It looks like you're using Internet Explorer 11 or older. This website works best with modern browsers such as the latest versions of Chrome, Firefox, Safari, and Edge. If you continue with this browser, you may see unexpected results.
Open Books Open Minds - Born a Crime by Trevor Noah
The RIC Open Books--Open Minds common book for 2021/2022
"David Goldblatt was a white South African photographer. Ernest Cole was one of the country’s first black photojournalists. Each had access to places the other was denied – and together their work captures a divided land."
"A look back at Ernest Cole, one of the most important anti-Apartheid photographers, whose subversive work affirms the image’s capacity to question authority and continues to resonate in the contemporary moment."
Documentary about Afrapix, a South African photography collective established in 1982. "This documentary depicts 40 years of political events through the lens of its photographers: David Goldblatt (founding father of South African documentary photography) & the historical members of Afrapix (independent agency created in 1982, inspired by Magnum). We also discover the contemporary photography scene, heir of this “Struggle Photography”: Jodi Bieber, Pieter Hugo, Zanele Muholi & Thabiso Sekgala."
Set amidst the sprawling Johannesburg township of Soweto, where survival is the primary objective, this novel traces six days in the life of a ruthless young gang leader. Confronted with memories of his own painful childhood, this angry young man begins to rediscover his own humanity, dignity and capacity to love.
Zoe Wicomb's complex and deeply evocative fiction is among the most distinguished of South African women's literature. It is also one of the only works to explore the experience of 'Coloured' citizens in apartheid-era South Africa. You Can't Get Lost in Cape Town details Frieda Shenton's coming of age as a woman - and as a writer. It is only as Frieda finds the courage to tell her 'terrible stories' that she can at last begin to create her own place in a world where she has always felt herself an exile.
Available at HELIN consortium libraries.
Banned when it was first published in South Africa in 1979, Muriel at Metropolitan is set in a bustling furniture and electronics store catering for poor whites and blacks and describes the daily experiences of Muriel, the accounts typist. Her relationship with her colleagues and her feelings about the stream of customers who come into the shop are depicted and illustrate life on the fringes of white society. this novel. She lives in Soweto and is now a professional writer. She has published a collection of short stories Mihloti, and a second novel, Amandla, in South Africa.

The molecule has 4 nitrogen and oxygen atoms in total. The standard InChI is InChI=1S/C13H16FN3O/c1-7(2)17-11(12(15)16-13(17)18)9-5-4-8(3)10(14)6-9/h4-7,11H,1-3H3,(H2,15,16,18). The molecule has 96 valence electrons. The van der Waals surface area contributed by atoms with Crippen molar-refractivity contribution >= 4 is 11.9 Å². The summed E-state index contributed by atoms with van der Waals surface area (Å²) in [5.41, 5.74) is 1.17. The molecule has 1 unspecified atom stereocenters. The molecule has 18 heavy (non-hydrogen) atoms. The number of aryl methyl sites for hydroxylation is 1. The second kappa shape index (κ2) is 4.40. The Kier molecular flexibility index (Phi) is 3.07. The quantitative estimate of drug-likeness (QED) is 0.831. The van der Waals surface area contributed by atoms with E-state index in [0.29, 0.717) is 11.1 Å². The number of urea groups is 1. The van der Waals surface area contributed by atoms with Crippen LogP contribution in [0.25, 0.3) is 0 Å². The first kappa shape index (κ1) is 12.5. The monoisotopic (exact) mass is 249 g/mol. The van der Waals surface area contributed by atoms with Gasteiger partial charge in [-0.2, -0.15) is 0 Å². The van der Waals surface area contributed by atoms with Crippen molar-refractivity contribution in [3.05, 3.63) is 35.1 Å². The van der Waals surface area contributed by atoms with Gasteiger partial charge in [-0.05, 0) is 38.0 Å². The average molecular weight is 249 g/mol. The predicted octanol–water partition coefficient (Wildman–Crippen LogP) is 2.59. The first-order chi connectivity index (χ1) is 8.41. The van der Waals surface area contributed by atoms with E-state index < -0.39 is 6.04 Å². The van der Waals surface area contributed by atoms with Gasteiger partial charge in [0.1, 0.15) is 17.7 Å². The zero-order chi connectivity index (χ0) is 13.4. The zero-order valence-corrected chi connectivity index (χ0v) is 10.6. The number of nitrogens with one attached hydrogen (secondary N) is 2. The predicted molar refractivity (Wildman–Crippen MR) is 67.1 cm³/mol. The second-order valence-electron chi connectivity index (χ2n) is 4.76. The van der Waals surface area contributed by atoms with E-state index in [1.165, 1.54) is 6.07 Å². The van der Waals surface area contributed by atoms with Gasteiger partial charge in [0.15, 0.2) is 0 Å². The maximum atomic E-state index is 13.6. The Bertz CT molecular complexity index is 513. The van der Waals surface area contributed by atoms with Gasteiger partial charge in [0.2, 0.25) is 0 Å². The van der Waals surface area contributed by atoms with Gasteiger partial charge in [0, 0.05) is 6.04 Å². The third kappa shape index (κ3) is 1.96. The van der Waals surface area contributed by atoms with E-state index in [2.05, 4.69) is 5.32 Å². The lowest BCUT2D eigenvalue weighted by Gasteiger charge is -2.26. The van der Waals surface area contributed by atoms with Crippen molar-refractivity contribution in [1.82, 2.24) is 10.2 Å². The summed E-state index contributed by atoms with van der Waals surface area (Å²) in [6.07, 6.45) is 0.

Available from HELIN consortium libraries.
Welcome to Our Hillbrow is an exhilarating and disturbingride through the chaotic and hyper-real zone of Hillbrow--microcosm of all that is contradictory, alluring, and painful in the postapartheid South African psyche. Everythingis there: the shattered dreams of youth, sexuality and its unpredictable costs, AIDS, xenophobia, suicide, the omnipotent violence that often cuts short the promise of young people's lives, and the Africanist understanding of the life continuum that does not end with death but flows on into an ancestral realm. Infused with the rhythms of the inner-city pulsebeat, this courageous novel is compelling in its honesty and its broad vision, which links Hillbrow, rural Tiragalong, and Oxford. It spills out the guts of Hillbrow--living with the same energy and intimate knowledge with which the Drum writers wrote Sophiatown into being.
This play about a young white boy and two African servants is at once a compelling drama of South African apartheid and a universal coming-of-age story. Originally produced in 1982, it is now an acknowledged classic of the stage.
Available from HELIN consortium libraries.
Using the metaphor of a carnival freak-show, Suzan-Lori Parks finds poetry and comedy, as well as drama and meaning, in one of the most embarrassing episodes in our collective history: the life of the Venus Hottentot, a South African woman who, due in part to her enormous posterior, was exhibited in a cage throughout Europe and exploited professionally by the doctor who loved her.